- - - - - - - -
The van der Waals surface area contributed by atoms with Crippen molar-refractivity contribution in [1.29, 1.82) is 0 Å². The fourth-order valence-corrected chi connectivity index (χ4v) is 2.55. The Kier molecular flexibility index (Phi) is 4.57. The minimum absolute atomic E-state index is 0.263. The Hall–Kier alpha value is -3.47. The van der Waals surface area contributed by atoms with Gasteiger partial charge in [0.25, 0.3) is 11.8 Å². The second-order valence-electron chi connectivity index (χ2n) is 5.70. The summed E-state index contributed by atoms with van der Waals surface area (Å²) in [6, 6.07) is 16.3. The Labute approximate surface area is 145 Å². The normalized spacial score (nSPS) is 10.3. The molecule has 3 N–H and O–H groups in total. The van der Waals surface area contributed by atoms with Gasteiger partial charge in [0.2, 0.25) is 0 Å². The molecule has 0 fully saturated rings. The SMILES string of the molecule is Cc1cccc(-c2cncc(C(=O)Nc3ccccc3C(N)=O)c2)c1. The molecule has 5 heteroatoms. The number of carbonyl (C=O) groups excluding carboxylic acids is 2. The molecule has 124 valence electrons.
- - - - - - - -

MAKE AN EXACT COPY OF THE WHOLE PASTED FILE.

The van der Waals surface area contributed by atoms with Crippen molar-refractivity contribution in [1.29, 1.82) is 0 Å². The fourth-order valence-corrected chi connectivity index (χ4v) is 2.55. The Kier molecular flexibility index (Phi) is 4.57. The minimum absolute atomic E-state index is 0.263. The Hall–Kier alpha value is -3.47. The van der Waals surface area contributed by atoms with Gasteiger partial charge in [0.25, 0.3) is 11.8 Å². The second-order valence-electron chi connectivity index (χ2n) is 5.70. The summed E-state index contributed by atoms with van der Waals surface area (Å²) in [6, 6.07) is 16.3. The Labute approximate surface area is 145 Å². The normalized spacial score (nSPS) is 10.3. The molecule has 3 N–H and O–H groups in total. The van der Waals surface area contributed by atoms with Gasteiger partial charge in [0.2, 0.25) is 0 Å². The molecule has 0 fully saturated rings. The SMILES string of the molecule is Cc1cccc(-c2cncc(C(=O)Nc3ccccc3C(N)=O)c2)c1. The molecule has 5 heteroatoms. The number of carbonyl (C=O) groups excluding carboxylic acids is 2. The molecule has 124 valence electrons.